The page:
Preparing for change

The latest column from Country Land and Business Association Regional Director Cath Crowther
Cath Crowther 1.jpg
Cath Crowther

There are big changes in agricultural policy ahead and now is the time to start taking action, and plan for the future.

I wanted to draw your attention to a series of free CLA events that will provide clear advice and information on the agricultural transition and help you respond to changes in agricultural, environmental and climate policy, regulation and markets.

These sessions will move beyond just giving the latest information from Defra and will present different scenarios and case studies to see how different farms might generate income in the future. They will outline options for new income streams, so you can start thinking about what the changes mean for your business and what opportunities there may be in the future.

We will be joined by representatives from Defra, the Rural Payments Agency (RPA), Agriculture and Horticulture Development Board (AHDB) and Forestry Commission, along with CLA advisers and policy team.

The dates are as follows:

Wednesday 16 March | 10am - 12pm

Moulton College, Northampton, Northamptonshire


Wednesday 16 March | 5pm - 7pm

Riseholme College, Lincoln, Lincolnshire


Thursday 17 March | 10am - 12pm

Writtle College, Chelmsford, Essex


Thursday 17 March | 3pm - 5pm

Brome Grange Hotel, Brome, Suffolk


I highly recommend you take the time to attend one of these events and look forward to seeing you there.

In other news, we saw the government release its Levelling Up white paper recently which promises a complete ‘system change’ of how government works. It was billed as a programme for economic growth in left behind areas.

This was meant to be a seminal moment, where growth and prosperity would finally come to all those left behind places. In the end, it was little more than a compendium of rehashed money, more devolution and vague aspirations. The needs of rural communities largely ignored.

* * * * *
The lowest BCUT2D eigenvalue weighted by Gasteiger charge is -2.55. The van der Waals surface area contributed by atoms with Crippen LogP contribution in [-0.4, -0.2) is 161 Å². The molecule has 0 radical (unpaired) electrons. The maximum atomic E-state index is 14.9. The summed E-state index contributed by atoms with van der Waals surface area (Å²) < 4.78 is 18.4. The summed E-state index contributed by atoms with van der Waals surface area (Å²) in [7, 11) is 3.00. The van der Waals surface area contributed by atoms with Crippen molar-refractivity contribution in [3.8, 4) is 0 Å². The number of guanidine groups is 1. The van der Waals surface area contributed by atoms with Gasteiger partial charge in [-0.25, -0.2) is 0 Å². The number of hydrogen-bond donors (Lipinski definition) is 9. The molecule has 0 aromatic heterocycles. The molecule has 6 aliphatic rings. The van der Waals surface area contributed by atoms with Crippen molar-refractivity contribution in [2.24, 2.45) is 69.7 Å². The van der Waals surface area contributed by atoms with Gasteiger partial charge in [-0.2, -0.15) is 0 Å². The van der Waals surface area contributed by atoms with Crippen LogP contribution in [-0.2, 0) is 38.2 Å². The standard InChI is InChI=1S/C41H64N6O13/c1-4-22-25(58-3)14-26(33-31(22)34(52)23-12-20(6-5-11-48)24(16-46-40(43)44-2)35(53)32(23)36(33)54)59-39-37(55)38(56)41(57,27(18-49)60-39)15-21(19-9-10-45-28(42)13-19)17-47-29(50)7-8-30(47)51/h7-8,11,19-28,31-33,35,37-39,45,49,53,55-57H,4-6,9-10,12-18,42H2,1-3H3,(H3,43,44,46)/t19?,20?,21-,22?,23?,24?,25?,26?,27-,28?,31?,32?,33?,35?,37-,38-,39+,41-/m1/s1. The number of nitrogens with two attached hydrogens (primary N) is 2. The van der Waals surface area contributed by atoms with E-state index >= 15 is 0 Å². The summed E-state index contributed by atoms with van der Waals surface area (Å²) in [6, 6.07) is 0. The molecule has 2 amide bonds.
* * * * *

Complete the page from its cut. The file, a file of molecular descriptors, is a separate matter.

Those in rural areas desperately needed an ambitious and robust plan to create jobs, share prosperity and strengthen communities, but Government has failed to deliver it. Many rural voters put their faith in this government, but this white paper suggests that government doesn’t understand them, their needs or their aspirations.

The rural economy is 18% less productive than the national average. Reducing this gap could add up to £43bn to the national economy. Meanwhile, the government's own report shows that for those living and working in the countryside, earnings are lower and housing is more expensive than in urban communities.

People just want a good job and an affordable home, but both can be difficult to come by in rural areas. They were relying on the Government’s levelling up agenda to recognise the potential of the rural economy, to give them a shot at building a good life for themselves in their own community. But as far as we can tell those developing the ‘levelling up’ concept never even tried.

Too often the government treats the countryside as a museum, erring on the side of no development and low investment. But we desperately need policies designed to unlock the potential of the countryside.

Policies favoured by the Country Land and Business Association include:

  • Creating a planning regime that allows disused buildings to be converted into modern workspaces
  • Allowing sensible, small scale housing developments to breathe new life into rural communities
  • Simplifying the tax system to encourage business diversification
  • Making the current 12.5% VAT rate for tourism businesses permanent to bring the UK in line with European holiday destinations
  • Speeding up the delivery of gigabit broadband and 4G for all rural communities

The lack of rural focus from government is largely down to the fact that Defra alone does not have the policy levers necessary to make a meaningful difference. The Levelling Up agenda needs to include a cross-departmental effort to deliver policies that will create economic growth in rural areas.

It isn’t too late. We call on government to listen carefully to the ambitions of rural businesses and the communities they support. We are ready and raring to go, and want to work with ministers to create prosperity across the countryside.